An apple a day

By Herbert Vego

YOU have heard and read it a thousand times: “An apple a day keeps the doctor away.”

The proverbial advice to eat an apple a day is believed to have appeared in print first in 1866. It conveyed the idea that apple eaters pay fewer visits to doctors than non-apple eaters.

But what got me interested about apple was whether it could reverse my diminishing ability to remember words, including names of familiar friends and colleagues. Am I treading the path to dementia, euphemistically called “senior moments”?

I have known of people who died of Alzheimer’s Disease (AD), medical term for progressive memory loss.

There was a time when I consulted a doctor on what drug to take to prevent AD. I had heard about such drugs as Alzhemed and Flurizan.

“Keep writing your newspaper column,” she suggested, insinuating that I was on the right track of slowing down memory loss.

“What about that advertised food supplement,” I asked, referring to a three-word brand ending in “gold”.

“Better eat apples instead,” she snapped. “An apple a day prevents memory loss.”

I thought she was joking until a few days later when she handed me a printed study on the memory-enhancing effects of apples done by a team of medical professors at the University of Massachusetts. The study was originally published in the American Journal of Alzheimer’s Disease and Other Dementias.

The team led by Dr. Thomas Shea wrapped up their study with the conclusion that apples may really have huge health benefits, especially for folks fighting the effects of AD.

Dr. Shea, incidentally, is director of the university’s Center for Cellular Neurobiology and Neurodegeneration. A leading pioneer on the subject, he has studied the brain-boosting effects of apples on brain health for over a decade.

Dr. Shea’s research team studied 21 patients between the ages of 72 and 93 who had moderate-to-severe AD. He gave them two four-ounce glasses of apple juice each day for a month. After just 30 days, his team noted major changes in mood and behavior. Changes included improvement in anxiety, depression and delusion.

“In addition to changes in memory, there’s a change in mood that often accompanies AD,” wrote Dr. Shea. “We found that people receiving apple juice displayed fewer of the symptoms. It kept their minds functioning at their best.”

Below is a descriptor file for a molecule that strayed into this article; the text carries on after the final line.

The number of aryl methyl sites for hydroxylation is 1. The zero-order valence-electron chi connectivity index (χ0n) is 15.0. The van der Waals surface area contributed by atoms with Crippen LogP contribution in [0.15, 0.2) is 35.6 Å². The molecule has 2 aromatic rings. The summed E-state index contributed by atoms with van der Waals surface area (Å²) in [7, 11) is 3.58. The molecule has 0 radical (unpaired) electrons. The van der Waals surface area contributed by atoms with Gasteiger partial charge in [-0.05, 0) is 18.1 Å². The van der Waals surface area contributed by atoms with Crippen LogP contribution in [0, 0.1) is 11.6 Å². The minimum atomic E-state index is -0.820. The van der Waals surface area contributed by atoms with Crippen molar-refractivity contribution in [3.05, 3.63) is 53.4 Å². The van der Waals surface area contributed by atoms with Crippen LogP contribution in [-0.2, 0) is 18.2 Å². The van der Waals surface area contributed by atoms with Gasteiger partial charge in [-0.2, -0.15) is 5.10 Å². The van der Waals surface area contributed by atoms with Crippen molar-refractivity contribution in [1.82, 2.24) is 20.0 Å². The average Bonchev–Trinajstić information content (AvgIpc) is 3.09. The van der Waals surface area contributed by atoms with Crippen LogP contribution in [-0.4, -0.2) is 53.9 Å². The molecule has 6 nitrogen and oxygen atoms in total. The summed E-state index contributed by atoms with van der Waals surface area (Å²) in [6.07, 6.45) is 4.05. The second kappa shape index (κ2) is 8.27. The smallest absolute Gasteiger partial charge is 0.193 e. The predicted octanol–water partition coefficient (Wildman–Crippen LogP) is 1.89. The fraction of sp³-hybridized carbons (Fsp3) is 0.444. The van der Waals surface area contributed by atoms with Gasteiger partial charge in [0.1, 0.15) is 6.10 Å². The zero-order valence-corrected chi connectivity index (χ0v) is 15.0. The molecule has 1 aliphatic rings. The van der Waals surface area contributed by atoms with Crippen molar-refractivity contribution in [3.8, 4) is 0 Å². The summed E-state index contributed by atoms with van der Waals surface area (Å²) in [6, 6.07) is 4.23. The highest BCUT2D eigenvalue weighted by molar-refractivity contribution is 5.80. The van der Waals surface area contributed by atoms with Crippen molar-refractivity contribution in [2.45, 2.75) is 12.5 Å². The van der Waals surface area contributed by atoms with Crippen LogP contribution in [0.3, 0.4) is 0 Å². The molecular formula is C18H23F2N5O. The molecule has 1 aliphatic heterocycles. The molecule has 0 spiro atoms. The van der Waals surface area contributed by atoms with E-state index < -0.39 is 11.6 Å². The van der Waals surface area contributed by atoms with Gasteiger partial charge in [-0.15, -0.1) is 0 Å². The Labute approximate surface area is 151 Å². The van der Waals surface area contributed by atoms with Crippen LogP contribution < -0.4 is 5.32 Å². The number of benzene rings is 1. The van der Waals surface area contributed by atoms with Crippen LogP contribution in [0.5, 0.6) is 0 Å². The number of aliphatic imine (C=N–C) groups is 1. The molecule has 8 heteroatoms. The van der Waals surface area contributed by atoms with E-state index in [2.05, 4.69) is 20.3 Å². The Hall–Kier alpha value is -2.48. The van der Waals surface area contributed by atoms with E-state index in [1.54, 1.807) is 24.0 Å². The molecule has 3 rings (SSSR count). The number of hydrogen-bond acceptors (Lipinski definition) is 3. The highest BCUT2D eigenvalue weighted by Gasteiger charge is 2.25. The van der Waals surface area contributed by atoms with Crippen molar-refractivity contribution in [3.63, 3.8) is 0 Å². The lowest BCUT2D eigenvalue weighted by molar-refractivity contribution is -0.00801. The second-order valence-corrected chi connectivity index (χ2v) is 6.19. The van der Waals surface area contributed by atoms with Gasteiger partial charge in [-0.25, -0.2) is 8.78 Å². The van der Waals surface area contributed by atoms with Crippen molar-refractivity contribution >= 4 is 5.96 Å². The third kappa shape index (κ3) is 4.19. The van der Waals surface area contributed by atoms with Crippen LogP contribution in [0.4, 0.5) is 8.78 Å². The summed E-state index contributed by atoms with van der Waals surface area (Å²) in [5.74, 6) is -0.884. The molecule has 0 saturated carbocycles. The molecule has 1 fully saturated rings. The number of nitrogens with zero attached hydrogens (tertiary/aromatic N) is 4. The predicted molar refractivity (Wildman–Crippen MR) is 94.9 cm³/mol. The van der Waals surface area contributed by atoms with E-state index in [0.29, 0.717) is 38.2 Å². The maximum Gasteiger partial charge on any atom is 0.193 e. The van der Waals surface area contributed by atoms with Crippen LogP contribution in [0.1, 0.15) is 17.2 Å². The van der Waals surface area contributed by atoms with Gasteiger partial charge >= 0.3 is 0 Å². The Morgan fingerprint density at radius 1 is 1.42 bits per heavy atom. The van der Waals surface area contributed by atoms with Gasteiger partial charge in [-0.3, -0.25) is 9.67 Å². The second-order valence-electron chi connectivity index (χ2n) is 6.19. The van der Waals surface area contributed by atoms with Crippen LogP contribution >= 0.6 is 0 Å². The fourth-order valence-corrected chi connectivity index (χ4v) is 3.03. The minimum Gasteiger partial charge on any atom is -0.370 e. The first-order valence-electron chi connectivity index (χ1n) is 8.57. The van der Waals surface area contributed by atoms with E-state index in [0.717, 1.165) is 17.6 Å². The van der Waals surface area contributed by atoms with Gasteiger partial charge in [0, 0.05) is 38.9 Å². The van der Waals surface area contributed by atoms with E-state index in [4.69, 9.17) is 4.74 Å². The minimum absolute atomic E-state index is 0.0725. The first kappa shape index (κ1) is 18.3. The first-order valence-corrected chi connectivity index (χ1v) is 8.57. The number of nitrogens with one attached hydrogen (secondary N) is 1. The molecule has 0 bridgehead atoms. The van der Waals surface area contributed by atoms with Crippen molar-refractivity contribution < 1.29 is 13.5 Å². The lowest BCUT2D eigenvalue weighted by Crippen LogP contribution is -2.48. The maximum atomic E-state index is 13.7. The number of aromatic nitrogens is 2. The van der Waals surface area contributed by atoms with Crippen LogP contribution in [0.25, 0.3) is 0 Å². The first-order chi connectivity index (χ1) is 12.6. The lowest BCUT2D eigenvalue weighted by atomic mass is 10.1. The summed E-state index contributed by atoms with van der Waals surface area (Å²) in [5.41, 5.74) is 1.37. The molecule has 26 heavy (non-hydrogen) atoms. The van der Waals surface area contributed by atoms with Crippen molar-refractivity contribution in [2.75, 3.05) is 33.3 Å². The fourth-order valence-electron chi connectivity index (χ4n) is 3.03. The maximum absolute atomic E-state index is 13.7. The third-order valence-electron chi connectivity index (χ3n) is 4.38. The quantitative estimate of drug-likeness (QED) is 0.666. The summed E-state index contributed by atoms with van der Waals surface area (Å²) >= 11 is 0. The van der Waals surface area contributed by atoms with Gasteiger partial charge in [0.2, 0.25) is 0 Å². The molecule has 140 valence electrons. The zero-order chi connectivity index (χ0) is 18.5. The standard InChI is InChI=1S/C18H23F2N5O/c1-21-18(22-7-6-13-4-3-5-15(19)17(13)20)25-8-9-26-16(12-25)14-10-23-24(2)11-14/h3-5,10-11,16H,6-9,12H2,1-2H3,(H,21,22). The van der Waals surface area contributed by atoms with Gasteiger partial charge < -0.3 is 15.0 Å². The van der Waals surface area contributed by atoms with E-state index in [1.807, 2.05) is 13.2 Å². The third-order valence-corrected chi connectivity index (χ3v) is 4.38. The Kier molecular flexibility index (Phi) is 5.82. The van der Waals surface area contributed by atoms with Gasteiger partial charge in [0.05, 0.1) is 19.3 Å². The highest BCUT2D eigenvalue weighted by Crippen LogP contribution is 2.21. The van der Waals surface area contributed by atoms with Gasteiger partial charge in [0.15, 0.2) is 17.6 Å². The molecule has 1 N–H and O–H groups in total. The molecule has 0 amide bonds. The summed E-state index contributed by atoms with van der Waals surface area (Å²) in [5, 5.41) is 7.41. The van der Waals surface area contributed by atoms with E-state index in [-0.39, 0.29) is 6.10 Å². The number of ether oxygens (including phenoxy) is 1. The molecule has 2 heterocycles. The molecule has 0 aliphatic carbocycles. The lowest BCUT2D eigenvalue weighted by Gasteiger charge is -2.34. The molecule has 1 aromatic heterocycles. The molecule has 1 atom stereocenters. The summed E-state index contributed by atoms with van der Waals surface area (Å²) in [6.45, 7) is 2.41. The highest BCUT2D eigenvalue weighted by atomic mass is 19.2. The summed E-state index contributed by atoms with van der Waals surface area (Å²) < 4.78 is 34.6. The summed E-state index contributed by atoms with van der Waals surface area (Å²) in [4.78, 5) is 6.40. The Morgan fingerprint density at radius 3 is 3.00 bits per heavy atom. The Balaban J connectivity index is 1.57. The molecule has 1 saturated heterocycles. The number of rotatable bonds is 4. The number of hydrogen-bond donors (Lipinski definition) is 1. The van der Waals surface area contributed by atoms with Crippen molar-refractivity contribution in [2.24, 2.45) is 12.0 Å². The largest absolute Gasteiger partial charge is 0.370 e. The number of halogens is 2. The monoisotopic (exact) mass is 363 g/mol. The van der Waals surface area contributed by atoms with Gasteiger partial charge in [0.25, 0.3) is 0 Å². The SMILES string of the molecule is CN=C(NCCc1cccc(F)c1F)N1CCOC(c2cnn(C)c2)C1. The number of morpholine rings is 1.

Dr. Shea’s study also included testing mice in a series of maze trials. He gave them two glasses of fresh apple juice each day for 30 days. He then put them through a series of traditional tests involving repetitive entries/exits through a maze together with “un-appled” mice. The mice that drank apple juice took less time to memorize the right exit points.

The results backed up his theory. The mice produced less “beta amyloid” – the protein fragment which forms “senile plaques” – which are often found in the brains of people with AD.

His team also proved beyond doubt that natural apple juice – not the synthetic canned ones – increases the production of a brain transmitter called acetylcholine. Acetylcholine helps slow the mental decline of people with AD.

A natural apple juice is a blend of the entire fruit parts, including its skin, core and crushed seeds that have the highest concentration of natural antioxidants.

Many other studies say that an effective brain-boosting plan should include antioxidant-rich fruits and veggies and fish rich in Omega-3 fatty acids.



DOES the opposition of the Philippine Rural Electric Cooperatives Association Inc. (PHILRECA) to the expansion of MORE Electric and Power Corporation (MORE Power) stand on solid ground?

A bill already authored by Representatives Michael Gorriceta (Second District, Iloilo), Braeden John Biron (Fourth District) and Julienne Baronda (Iloilo City) would place Passi City and 15 towns – Alimodian, Leganes, Leon, New Lucena, Pavia, San Miguel, Santa Barbara, Zarraga, Anilao, Banate, Barotac Nuevo, Dingle, Duenas, Dumangas and San Enrique – energized by MORE Power.  They are currently served by any of the three branches of Iloilo Electric Cooperative (ILECO).

The bill has passed the House. A corresponding one in the Senate is now awaiting plenary discussion.

PHILRECA believes that MORE Power is estopped from expanding to ILECO’s franchise areas because “it would violate RA 9136, or the Electric Power Industry Reform Act of 2001 (Epira), and RA 638, or the National Electrification Administration Act.”

However, MORE Power’s legal head, Alyana Babayen-on, has already debunked that view, citing the supremacy of the Constitution which, under Article 12, Section 11, “allows expansion of public utility franchise to Filipinos for not longer than 50 years if the public good so demands.”

The demand for “change power” was initiated by disgruntled residents of the aforesaid areas that are not well served by their present utility.

Lawyer Dominador Terson agrees with Babayen-on. He posted this comment on Facebook: “Read the case of Tawang Multi-Purpose Cooperative vs. La Trinidad Water District, GR No. 166471, March 22, 2011, which is instructive on granting of exclusive franchise. Thus, expansion of the coverage of MORE Power to other municipalities is constitutional and beneficial to the consumers.”